The ACDP welcomes all efforts to improve the skills of the lecturers and the performance of students, aimed at increasing the number of artisan learners qualifying. We are calling on the department to prioritise the development and implementation of a teaching and learning support plan for TVET colleges. We are also calling for Public TVET college examination centres to be monitored and assessed without delay.

The provision of fully subsidised higher education and training for all current and future undergraduate university and TVET college students from poor and working class families will begin in 2018 for 1st year and extended to second, third and fourth year students in subsequent years.

Last but not least, community education and training colleges – which primarily target youths and adults who did not complete or attend school – will also see an increased budget.  The ACDP calls on the department to ensure previously developed regulations and policies for community education and training colleges are implemented without delay and for oversight reports to be produced in order to monitor and evaluate their performance.

NATIONAL ASSEMBLY DEBATE: Budget Vote 15: Higher Education and Training
17 May 2018

ACDP welcomes release of official statistics on farm murders and farm attacks in South Africa

The ACDP welcomes the release of official statistics concerning farm murders and farm attacks in South Africa by the Minister of Police, Bheki Cele, and the Police Commissioner, General Sithole.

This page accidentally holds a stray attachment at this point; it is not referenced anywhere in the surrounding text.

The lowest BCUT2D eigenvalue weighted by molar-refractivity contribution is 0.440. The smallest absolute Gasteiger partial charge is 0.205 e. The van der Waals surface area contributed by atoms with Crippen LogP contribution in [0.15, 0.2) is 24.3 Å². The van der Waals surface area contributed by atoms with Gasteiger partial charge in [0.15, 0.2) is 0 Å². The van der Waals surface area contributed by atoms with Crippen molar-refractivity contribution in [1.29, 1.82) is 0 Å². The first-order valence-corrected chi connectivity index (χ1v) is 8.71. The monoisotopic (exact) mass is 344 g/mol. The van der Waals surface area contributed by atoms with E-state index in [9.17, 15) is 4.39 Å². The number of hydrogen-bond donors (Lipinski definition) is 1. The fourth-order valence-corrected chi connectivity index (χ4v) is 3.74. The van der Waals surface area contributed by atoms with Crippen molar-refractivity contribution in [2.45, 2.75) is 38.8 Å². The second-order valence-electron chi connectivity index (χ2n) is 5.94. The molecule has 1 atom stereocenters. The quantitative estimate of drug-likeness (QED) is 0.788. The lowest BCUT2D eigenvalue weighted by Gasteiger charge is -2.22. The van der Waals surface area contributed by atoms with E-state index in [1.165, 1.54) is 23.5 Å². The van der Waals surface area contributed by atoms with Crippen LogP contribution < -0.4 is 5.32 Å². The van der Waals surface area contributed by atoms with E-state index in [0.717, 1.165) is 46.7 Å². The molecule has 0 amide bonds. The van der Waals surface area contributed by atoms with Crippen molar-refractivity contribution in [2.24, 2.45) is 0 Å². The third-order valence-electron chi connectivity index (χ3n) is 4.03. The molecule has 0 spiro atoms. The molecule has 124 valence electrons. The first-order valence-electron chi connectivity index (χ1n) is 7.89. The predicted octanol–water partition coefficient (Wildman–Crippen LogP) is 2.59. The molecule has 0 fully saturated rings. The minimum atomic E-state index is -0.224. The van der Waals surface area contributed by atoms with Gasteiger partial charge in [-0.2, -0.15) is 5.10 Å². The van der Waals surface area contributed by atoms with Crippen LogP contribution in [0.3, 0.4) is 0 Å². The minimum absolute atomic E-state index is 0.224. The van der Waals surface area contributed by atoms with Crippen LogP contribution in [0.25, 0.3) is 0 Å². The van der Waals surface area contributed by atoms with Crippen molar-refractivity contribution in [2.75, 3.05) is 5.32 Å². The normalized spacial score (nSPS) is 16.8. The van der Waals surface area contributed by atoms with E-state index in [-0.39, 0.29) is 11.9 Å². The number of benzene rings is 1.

ACDP Member of Parliament Cheryllyn Dudley today said that “it is my understanding that there is general acceptance that these latest statistics closely match other estimates and are being accepted as an accurate reflection of the situation”.

According to a written response to a question by the FF+, attacks increased last year (2017/18) to a total of 561, whilst there was a decrease in attacks over the previous three years. The figures show that over the last six years since 2012, there were 3059 attacks altogether – on average, that is 509,8 per year in which 338 people were killed (56,3 per year on average).

Most farm attacks according to this report, took place in the North West province (722 attacks) and Gauteng (644 attacks).  The province with the highest number of farm murders during this time, however, is Gauteng (69 murders) and then the North West and KwaZulu-Natal (61 murders each).

“The ACDP agrees that it is unfortunate that these statistics were not made available before now as this has caused much anxiety and has caused many South Africans to feel abandoned in their distress.  Relevant action including protection and preventative measures will now have a better chance of success as statistics on farm attacks and murders released by the government will confirm or place in perspective the statistics of other institutions.